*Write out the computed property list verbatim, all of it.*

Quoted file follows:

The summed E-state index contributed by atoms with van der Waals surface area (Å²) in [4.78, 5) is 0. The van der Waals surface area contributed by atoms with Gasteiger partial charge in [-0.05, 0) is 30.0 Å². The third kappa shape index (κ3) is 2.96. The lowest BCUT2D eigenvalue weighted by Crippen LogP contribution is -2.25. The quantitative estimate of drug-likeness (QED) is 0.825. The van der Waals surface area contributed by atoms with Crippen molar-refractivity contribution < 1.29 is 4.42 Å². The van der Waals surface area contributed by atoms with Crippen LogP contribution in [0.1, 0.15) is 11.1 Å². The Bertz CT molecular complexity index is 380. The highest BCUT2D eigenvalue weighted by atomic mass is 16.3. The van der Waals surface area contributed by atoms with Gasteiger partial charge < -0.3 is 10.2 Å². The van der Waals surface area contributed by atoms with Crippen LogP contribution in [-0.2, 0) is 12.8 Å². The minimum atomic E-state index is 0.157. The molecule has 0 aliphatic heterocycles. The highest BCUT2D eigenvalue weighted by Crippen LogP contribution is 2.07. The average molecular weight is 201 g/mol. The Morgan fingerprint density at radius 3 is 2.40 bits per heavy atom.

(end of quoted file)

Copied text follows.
The summed E-state index contributed by atoms with van der Waals surface area (Å²) in [4.78, 5) is 0. The van der Waals surface area contributed by atoms with Gasteiger partial charge in [-0.05, 0) is 30.0 Å². The third kappa shape index (κ3) is 2.96. The lowest BCUT2D eigenvalue weighted by Crippen LogP contribution is -2.25. The quantitative estimate of drug-likeness (QED) is 0.825. The van der Waals surface area contributed by atoms with Crippen molar-refractivity contribution < 1.29 is 4.42 Å². The van der Waals surface area contributed by atoms with Crippen LogP contribution in [0.1, 0.15) is 11.1 Å². The Bertz CT molecular complexity index is 380. The highest BCUT2D eigenvalue weighted by atomic mass is 16.3. The van der Waals surface area contributed by atoms with Gasteiger partial charge < -0.3 is 10.2 Å². The van der Waals surface area contributed by atoms with Crippen LogP contribution in [-0.2, 0) is 12.8 Å². The minimum atomic E-state index is 0.157. The molecule has 0 aliphatic heterocycles. The highest BCUT2D eigenvalue weighted by Crippen LogP contribution is 2.07. The average molecular weight is 201 g/mol. The Morgan fingerprint density at radius 3 is 2.40 bits per heavy atom.